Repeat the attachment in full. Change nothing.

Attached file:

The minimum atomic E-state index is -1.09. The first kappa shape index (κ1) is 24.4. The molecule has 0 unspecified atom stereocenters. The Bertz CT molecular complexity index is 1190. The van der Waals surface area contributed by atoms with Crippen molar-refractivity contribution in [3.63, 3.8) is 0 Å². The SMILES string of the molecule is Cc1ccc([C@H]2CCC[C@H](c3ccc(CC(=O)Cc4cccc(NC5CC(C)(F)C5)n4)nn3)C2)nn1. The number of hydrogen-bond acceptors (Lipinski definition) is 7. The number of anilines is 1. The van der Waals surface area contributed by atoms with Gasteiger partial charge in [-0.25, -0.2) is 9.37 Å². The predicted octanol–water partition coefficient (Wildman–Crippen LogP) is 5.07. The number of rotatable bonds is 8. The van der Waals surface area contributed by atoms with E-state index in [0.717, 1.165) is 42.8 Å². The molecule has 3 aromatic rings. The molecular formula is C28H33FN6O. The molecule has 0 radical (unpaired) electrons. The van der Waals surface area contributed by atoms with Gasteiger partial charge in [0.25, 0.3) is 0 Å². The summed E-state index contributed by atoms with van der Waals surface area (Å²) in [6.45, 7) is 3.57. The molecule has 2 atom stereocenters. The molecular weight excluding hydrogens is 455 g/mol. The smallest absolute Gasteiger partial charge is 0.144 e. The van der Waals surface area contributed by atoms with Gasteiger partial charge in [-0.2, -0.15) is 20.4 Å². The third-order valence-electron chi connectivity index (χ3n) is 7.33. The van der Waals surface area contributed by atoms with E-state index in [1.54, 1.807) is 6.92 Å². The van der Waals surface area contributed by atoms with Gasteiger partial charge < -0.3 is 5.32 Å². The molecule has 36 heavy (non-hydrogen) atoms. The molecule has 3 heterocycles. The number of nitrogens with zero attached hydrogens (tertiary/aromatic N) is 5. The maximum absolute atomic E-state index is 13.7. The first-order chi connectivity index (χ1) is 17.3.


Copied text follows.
The minimum atomic E-state index is -1.09. The first kappa shape index (κ1) is 24.4. The molecule has 0 unspecified atom stereocenters. The Bertz CT molecular complexity index is 1190. The van der Waals surface area contributed by atoms with Crippen molar-refractivity contribution in [3.63, 3.8) is 0 Å². The SMILES string of the molecule is Cc1ccc([C@H]2CCC[C@H](c3ccc(CC(=O)Cc4cccc(NC5CC(C)(F)C5)n4)nn3)C2)nn1. The number of hydrogen-bond acceptors (Lipinski definition) is 7. The number of anilines is 1. The van der Waals surface area contributed by atoms with Gasteiger partial charge in [-0.25, -0.2) is 9.37 Å². The predicted octanol–water partition coefficient (Wildman–Crippen LogP) is 5.07. The number of rotatable bonds is 8. The van der Waals surface area contributed by atoms with E-state index in [0.717, 1.165) is 42.8 Å². The molecule has 3 aromatic rings. The molecular formula is C28H33FN6O. The molecule has 0 radical (unpaired) electrons. The van der Waals surface area contributed by atoms with Gasteiger partial charge in [0.25, 0.3) is 0 Å². The summed E-state index contributed by atoms with van der Waals surface area (Å²) in [6.45, 7) is 3.57. The molecule has 2 atom stereocenters. The molecular weight excluding hydrogens is 455 g/mol. The smallest absolute Gasteiger partial charge is 0.144 e. The van der Waals surface area contributed by atoms with Gasteiger partial charge in [-0.2, -0.15) is 20.4 Å². The third-order valence-electron chi connectivity index (χ3n) is 7.33. The van der Waals surface area contributed by atoms with E-state index in [1.54, 1.807) is 6.92 Å². The van der Waals surface area contributed by atoms with Gasteiger partial charge < -0.3 is 5.32 Å². The molecule has 36 heavy (non-hydrogen) atoms. The molecule has 3 heterocycles. The number of nitrogens with zero attached hydrogens (tertiary/aromatic N) is 5. The maximum absolute atomic E-state index is 13.7. The first-order chi connectivity index (χ1) is 17.3.